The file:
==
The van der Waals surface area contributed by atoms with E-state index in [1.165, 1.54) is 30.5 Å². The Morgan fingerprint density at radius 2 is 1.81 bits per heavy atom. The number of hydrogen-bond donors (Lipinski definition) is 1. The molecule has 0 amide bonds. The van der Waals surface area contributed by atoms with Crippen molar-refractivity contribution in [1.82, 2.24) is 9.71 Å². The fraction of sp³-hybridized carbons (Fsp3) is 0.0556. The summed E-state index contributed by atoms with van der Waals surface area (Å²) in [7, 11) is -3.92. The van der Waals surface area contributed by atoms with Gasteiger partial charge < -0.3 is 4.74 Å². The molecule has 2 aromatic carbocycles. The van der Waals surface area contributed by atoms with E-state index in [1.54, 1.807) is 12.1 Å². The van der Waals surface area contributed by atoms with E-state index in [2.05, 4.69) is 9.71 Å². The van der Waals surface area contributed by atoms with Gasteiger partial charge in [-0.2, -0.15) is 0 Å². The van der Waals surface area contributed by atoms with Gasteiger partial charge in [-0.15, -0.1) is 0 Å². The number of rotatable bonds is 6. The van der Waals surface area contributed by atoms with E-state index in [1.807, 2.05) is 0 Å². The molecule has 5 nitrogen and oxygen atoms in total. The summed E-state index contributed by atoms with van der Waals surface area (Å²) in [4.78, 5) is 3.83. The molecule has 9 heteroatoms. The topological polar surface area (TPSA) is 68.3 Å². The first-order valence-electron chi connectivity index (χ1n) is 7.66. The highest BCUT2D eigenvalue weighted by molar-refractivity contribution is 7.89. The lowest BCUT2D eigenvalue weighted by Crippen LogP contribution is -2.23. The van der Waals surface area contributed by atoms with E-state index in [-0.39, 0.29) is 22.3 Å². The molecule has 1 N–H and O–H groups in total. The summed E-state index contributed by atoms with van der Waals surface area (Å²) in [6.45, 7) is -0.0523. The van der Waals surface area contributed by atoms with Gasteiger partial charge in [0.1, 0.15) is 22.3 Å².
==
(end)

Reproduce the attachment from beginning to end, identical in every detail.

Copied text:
The van der Waals surface area contributed by atoms with E-state index in [1.165, 1.54) is 30.5 Å². The Morgan fingerprint density at radius 2 is 1.81 bits per heavy atom. The number of hydrogen-bond donors (Lipinski definition) is 1. The molecule has 0 amide bonds. The van der Waals surface area contributed by atoms with Crippen molar-refractivity contribution in [1.82, 2.24) is 9.71 Å². The fraction of sp³-hybridized carbons (Fsp3) is 0.0556. The summed E-state index contributed by atoms with van der Waals surface area (Å²) in [7, 11) is -3.92. The van der Waals surface area contributed by atoms with Gasteiger partial charge < -0.3 is 4.74 Å². The molecule has 2 aromatic carbocycles. The van der Waals surface area contributed by atoms with E-state index in [1.54, 1.807) is 12.1 Å². The van der Waals surface area contributed by atoms with E-state index in [2.05, 4.69) is 9.71 Å². The van der Waals surface area contributed by atoms with Gasteiger partial charge in [-0.2, -0.15) is 0 Å². The van der Waals surface area contributed by atoms with Gasteiger partial charge in [-0.15, -0.1) is 0 Å². The number of rotatable bonds is 6. The van der Waals surface area contributed by atoms with E-state index in [1.807, 2.05) is 0 Å². The molecule has 5 nitrogen and oxygen atoms in total. The summed E-state index contributed by atoms with van der Waals surface area (Å²) in [4.78, 5) is 3.83. The molecule has 9 heteroatoms. The topological polar surface area (TPSA) is 68.3 Å². The first-order valence-electron chi connectivity index (χ1n) is 7.66. The highest BCUT2D eigenvalue weighted by molar-refractivity contribution is 7.89. The lowest BCUT2D eigenvalue weighted by Crippen LogP contribution is -2.23. The van der Waals surface area contributed by atoms with E-state index in [-0.39, 0.29) is 22.3 Å². The molecule has 1 N–H and O–H groups in total. The summed E-state index contributed by atoms with van der Waals surface area (Å²) in [6.45, 7) is -0.0523. The van der Waals surface area contributed by atoms with Gasteiger partial charge in [0.1, 0.15) is 22.3 Å².